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BP's new projections show emissions won't go down in 20 years-III: Refinery capacity expansion will come to an end
Jan 30: BP assumes that the current spurt in refining building will come to an end sooner than later.
8Liquids supply increases by just 0.7 Mb/d per year over the Outlook, much slower than the 1.3 Mb/d per year growth seen over the past 20 years, reflecting the weaker outlook for demand.
8Strong gains in NGLs production (0.3 Mb/d p.a.) and continued growth in biofuels, mean global refinery runs increase by only 0.3 Mb/d per year.
8All of the growth in refined product demand stems from emerging economies, with the trend decline in OECD demand continuing. Historically, many countries and regions in the non-OECD, including China, India and the Middle East, have tended to build sufficient new refining capacity to meet (or exceed) their demand growth, rather than rely on imports. If that practice continues, this could lead to substantial refinery spare capacity and ultimately closures in mature markets such as Europe, OECD Asia and parts of North America.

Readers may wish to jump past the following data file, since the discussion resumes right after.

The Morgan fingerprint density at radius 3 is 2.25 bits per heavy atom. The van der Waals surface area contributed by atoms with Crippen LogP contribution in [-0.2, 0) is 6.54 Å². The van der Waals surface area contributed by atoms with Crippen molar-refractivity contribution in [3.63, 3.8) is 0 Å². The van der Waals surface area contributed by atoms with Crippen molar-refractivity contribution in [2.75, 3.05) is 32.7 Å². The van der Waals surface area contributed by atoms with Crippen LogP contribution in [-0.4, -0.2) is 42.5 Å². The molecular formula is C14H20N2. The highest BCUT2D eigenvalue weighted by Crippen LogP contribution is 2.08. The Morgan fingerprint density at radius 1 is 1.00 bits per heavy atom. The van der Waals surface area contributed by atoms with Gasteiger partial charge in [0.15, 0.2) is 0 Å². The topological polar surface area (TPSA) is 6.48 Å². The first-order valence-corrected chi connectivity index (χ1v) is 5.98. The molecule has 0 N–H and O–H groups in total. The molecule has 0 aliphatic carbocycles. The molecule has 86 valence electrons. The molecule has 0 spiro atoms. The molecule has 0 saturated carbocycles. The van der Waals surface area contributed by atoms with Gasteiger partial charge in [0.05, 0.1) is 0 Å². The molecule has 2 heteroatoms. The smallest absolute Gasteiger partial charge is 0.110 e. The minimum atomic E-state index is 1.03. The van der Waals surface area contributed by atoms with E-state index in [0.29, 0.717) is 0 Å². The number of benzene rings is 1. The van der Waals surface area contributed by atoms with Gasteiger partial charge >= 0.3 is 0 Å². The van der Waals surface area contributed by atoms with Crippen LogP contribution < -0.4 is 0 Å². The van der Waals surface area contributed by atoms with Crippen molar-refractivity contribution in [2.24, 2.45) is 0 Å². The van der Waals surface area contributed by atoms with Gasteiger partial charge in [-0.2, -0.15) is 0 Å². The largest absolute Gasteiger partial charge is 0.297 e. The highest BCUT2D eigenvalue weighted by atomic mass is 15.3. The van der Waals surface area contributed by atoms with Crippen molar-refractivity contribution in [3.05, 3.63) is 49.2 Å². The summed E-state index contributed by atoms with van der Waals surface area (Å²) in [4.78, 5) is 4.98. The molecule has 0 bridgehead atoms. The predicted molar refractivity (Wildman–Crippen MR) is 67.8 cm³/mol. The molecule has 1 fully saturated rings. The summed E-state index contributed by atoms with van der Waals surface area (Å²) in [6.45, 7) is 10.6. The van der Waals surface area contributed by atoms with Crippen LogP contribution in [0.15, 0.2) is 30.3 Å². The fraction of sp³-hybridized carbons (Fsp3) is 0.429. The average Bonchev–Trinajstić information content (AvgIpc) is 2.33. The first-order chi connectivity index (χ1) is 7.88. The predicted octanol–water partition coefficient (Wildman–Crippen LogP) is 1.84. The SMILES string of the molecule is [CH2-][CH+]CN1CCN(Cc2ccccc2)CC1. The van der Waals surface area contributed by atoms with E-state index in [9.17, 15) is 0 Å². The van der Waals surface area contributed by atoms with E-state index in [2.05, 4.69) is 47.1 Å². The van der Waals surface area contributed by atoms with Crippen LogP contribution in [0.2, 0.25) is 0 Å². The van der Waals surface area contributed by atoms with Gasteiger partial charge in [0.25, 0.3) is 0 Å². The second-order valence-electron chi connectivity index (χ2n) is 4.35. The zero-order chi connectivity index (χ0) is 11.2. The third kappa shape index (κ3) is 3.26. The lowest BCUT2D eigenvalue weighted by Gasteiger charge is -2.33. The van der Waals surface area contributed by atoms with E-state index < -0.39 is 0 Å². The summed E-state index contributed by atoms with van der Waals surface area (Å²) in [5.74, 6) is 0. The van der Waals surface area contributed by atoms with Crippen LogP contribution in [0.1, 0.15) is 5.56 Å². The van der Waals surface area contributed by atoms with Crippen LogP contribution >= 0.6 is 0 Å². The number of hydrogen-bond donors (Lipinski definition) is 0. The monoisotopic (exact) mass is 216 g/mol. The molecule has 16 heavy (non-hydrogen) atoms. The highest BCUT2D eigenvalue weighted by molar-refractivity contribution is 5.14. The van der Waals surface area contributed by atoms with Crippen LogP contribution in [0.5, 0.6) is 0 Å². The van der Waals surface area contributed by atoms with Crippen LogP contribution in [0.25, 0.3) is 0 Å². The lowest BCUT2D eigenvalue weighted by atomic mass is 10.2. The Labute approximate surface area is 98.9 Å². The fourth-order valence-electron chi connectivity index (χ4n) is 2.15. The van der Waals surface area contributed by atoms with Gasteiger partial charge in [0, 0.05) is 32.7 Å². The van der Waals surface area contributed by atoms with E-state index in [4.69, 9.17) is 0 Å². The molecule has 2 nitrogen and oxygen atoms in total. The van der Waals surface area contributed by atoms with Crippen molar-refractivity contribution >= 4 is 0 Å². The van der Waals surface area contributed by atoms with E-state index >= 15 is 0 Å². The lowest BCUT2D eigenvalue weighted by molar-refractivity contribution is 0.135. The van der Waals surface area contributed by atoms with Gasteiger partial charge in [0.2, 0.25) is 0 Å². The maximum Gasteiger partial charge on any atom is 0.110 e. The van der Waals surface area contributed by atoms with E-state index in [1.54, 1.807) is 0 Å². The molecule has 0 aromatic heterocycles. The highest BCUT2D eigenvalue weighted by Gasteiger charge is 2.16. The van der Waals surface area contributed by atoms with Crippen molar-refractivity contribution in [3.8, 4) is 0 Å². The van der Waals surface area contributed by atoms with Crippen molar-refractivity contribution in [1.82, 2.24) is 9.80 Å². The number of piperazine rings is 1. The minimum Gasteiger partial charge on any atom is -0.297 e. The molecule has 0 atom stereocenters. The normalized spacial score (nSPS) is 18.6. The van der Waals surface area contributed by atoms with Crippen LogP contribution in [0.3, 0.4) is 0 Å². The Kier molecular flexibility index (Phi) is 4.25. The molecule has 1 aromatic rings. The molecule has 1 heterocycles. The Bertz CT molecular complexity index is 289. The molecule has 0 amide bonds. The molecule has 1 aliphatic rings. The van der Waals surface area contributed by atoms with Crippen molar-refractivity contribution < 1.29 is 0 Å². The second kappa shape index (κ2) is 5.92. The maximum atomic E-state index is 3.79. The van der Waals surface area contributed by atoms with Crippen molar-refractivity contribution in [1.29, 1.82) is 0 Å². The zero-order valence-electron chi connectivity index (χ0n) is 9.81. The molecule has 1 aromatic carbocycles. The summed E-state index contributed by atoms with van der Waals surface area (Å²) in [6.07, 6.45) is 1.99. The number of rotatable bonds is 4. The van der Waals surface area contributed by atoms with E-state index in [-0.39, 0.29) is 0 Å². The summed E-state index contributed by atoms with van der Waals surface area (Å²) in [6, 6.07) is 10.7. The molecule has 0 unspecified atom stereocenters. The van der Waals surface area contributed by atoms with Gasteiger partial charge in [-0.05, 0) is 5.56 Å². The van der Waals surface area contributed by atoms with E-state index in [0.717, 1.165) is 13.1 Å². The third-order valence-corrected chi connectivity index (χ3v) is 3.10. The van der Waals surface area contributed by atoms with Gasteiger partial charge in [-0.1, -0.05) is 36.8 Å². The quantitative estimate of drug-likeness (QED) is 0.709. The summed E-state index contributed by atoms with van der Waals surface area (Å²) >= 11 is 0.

8Indeed, announced start-ups and plans for new capacity between 2015 and 2020 already total around 8 Mb/d, which would be sufficient to meet the entire projected increase in refinery throughput over the next 20 years.
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